Ron Markus of Ramcharged Computers had his usual assortment of software and joysticks, plus two new game programs called Astro-Mania and War on Sea, available for $9.95 each.

Del Wright and William Lucid of D. Wright Stuff were selling a variety of disk drives, quiet cooling fans, joysticks, power supplies, modulators and drive enclosures, among other items.

Ted Kieper of Competition Computer displayed parts, drives, cartridges, consoles and a good variety of expansion boxes, monitors and cables.

Mark Wacholtz of Media Ware Software displayed a new game called Super Space Acer, which is a neat game written my Mike Ward in the C programming language.

Don Walden of Cecure Electronics provided a variety of upgrades and parts for Geneves. Walden indicated that he is now an authorized repair center for Myarc products, including Geneves.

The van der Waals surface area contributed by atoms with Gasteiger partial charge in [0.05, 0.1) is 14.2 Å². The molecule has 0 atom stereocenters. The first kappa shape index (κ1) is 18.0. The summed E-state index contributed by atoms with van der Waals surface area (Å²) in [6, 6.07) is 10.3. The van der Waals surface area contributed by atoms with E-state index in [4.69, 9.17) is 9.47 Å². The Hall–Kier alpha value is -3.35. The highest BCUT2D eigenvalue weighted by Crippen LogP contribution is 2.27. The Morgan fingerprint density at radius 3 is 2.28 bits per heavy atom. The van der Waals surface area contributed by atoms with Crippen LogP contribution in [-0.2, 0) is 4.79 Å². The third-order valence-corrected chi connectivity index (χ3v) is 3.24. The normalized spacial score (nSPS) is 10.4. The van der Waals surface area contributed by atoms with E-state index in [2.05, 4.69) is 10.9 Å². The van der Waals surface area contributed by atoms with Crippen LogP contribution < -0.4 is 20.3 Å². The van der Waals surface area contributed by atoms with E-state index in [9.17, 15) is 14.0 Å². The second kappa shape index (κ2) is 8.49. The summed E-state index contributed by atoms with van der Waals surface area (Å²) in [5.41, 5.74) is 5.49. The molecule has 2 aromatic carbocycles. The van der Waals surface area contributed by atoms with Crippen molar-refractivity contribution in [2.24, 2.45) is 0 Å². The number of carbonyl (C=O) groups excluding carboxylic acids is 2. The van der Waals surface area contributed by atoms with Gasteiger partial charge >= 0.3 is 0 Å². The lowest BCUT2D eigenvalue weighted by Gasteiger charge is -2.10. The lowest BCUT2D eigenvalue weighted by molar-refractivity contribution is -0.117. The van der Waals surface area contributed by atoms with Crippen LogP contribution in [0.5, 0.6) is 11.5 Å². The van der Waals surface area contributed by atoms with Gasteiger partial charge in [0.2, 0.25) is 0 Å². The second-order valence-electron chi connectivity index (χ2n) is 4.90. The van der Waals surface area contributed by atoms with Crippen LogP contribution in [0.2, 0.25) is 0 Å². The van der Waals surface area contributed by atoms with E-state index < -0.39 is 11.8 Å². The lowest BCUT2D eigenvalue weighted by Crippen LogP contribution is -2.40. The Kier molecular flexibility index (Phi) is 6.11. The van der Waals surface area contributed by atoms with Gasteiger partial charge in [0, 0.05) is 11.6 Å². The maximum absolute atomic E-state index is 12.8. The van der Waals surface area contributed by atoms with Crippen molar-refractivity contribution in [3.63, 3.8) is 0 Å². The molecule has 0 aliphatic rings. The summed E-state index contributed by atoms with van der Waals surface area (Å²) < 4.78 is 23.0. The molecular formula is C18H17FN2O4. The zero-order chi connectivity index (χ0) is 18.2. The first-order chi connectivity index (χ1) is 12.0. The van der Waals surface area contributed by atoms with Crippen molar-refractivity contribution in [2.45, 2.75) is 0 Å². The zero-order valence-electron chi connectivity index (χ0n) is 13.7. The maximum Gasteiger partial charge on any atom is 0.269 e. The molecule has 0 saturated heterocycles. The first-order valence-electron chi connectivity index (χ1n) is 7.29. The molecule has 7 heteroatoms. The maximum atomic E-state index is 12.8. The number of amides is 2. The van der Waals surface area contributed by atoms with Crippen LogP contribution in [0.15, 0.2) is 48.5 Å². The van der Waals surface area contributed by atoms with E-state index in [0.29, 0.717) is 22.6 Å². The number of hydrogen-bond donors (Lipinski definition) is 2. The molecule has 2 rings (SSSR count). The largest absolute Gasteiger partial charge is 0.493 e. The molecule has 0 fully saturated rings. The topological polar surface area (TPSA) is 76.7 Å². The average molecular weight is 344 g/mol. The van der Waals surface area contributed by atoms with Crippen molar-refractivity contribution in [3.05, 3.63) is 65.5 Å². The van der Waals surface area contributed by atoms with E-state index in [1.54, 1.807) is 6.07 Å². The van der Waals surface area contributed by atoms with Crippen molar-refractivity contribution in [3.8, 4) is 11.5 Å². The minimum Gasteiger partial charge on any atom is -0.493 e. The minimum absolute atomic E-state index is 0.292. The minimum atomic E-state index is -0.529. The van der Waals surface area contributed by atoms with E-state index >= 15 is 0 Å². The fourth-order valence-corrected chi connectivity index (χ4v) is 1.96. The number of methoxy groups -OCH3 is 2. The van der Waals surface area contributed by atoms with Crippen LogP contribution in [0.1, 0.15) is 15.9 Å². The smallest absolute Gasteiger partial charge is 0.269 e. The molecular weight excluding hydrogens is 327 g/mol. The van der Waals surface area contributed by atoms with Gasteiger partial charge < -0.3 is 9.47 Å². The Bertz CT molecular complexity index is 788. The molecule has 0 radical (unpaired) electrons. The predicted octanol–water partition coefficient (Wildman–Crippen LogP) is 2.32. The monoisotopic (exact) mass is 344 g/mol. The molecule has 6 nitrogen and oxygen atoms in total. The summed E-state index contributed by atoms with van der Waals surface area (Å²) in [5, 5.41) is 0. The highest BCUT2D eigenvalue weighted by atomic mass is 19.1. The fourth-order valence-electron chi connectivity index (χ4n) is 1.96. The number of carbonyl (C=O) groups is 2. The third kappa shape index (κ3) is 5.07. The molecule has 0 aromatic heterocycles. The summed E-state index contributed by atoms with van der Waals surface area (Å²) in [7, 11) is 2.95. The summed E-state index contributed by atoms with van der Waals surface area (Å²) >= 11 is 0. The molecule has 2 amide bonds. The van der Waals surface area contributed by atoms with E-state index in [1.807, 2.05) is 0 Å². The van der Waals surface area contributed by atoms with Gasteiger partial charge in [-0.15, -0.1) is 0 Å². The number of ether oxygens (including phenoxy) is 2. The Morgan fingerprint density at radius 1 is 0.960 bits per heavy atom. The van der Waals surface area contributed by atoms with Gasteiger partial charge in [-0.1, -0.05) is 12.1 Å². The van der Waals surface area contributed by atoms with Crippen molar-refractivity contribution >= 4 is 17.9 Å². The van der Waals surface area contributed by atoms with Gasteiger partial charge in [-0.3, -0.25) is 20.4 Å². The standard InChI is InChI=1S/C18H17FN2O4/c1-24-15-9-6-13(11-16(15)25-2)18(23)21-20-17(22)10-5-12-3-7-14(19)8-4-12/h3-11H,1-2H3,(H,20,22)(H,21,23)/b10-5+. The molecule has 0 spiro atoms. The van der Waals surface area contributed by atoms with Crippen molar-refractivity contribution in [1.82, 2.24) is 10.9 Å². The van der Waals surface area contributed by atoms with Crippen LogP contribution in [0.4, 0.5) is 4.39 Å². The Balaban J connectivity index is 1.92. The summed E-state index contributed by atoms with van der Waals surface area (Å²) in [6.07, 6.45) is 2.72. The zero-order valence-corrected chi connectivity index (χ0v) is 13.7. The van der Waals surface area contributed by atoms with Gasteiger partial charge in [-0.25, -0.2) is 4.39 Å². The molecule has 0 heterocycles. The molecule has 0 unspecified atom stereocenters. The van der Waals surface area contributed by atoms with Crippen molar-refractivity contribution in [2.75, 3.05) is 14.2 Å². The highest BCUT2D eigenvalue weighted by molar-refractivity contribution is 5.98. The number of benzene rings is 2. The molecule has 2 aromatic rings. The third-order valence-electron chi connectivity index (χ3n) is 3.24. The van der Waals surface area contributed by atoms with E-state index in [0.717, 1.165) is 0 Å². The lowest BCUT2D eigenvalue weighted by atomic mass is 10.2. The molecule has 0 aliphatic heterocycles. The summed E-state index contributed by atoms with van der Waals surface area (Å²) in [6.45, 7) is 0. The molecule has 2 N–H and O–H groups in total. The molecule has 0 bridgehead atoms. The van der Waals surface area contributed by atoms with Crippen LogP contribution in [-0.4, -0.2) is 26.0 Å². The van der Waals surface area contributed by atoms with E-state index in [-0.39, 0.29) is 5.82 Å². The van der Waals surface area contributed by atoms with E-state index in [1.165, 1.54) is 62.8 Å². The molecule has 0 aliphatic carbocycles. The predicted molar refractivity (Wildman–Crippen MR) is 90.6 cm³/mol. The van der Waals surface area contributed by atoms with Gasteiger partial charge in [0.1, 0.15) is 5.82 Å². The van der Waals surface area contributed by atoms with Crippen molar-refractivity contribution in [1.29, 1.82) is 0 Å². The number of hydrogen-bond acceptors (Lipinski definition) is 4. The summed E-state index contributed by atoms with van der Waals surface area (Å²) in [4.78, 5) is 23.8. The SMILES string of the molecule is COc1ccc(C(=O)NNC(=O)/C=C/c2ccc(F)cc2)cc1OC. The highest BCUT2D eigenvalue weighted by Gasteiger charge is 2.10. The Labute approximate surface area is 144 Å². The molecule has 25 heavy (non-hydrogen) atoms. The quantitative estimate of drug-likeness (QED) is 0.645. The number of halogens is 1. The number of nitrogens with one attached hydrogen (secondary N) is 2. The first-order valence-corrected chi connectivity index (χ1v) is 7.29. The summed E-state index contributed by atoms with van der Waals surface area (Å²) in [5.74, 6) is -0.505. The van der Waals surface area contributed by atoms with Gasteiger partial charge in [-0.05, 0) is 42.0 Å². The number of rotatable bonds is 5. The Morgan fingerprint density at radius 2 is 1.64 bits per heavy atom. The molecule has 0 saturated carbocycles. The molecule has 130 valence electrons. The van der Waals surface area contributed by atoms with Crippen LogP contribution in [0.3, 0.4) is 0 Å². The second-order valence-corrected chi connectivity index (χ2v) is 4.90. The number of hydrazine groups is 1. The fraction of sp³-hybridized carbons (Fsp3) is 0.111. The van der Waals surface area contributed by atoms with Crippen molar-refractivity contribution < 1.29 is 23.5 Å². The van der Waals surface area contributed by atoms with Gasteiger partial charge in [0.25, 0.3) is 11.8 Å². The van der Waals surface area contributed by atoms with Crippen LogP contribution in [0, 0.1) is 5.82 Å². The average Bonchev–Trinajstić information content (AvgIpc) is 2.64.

For those interested in BBS software Tim Tesch was demonstrating his BBS software, written in Extended BASIC and Assembly, which will run on either a T199/4A or Geneve 9640. The software is $30. Tim mentioned that he will possibly be working on an Echo mail system for his BBS software sometime soon.

Mark Van Coppenolle of C.A.D.D. Electronics displayed an assortment of hardware and software for the TI and Gen.eve, including the GRAMulator and other products.

Many user groups were also represented, including Charles Good of the Lima group, Greg Larson of the Hoosier’s user group, the Will County U.G., Milwaukee TI user group and me, from the Mid-South 99 Users Group.

TI users from across the U.S. were joined by TI’ers from Germany and Holland, including Berry Harmsen of the Dutch TI Users Group. The group has some 260 members. Harmsen showed a card which allows the user to put his speech synthesizer board onto a board for the PEB and using this special board the user can access TE2 speech capabilities without having the TE2 module. Another item was an archiver program which will compress assembly programs up to 60 percent of their original size. Once archived, it will still run without having to unarchive it. This would come in really handy for those with limited disk space.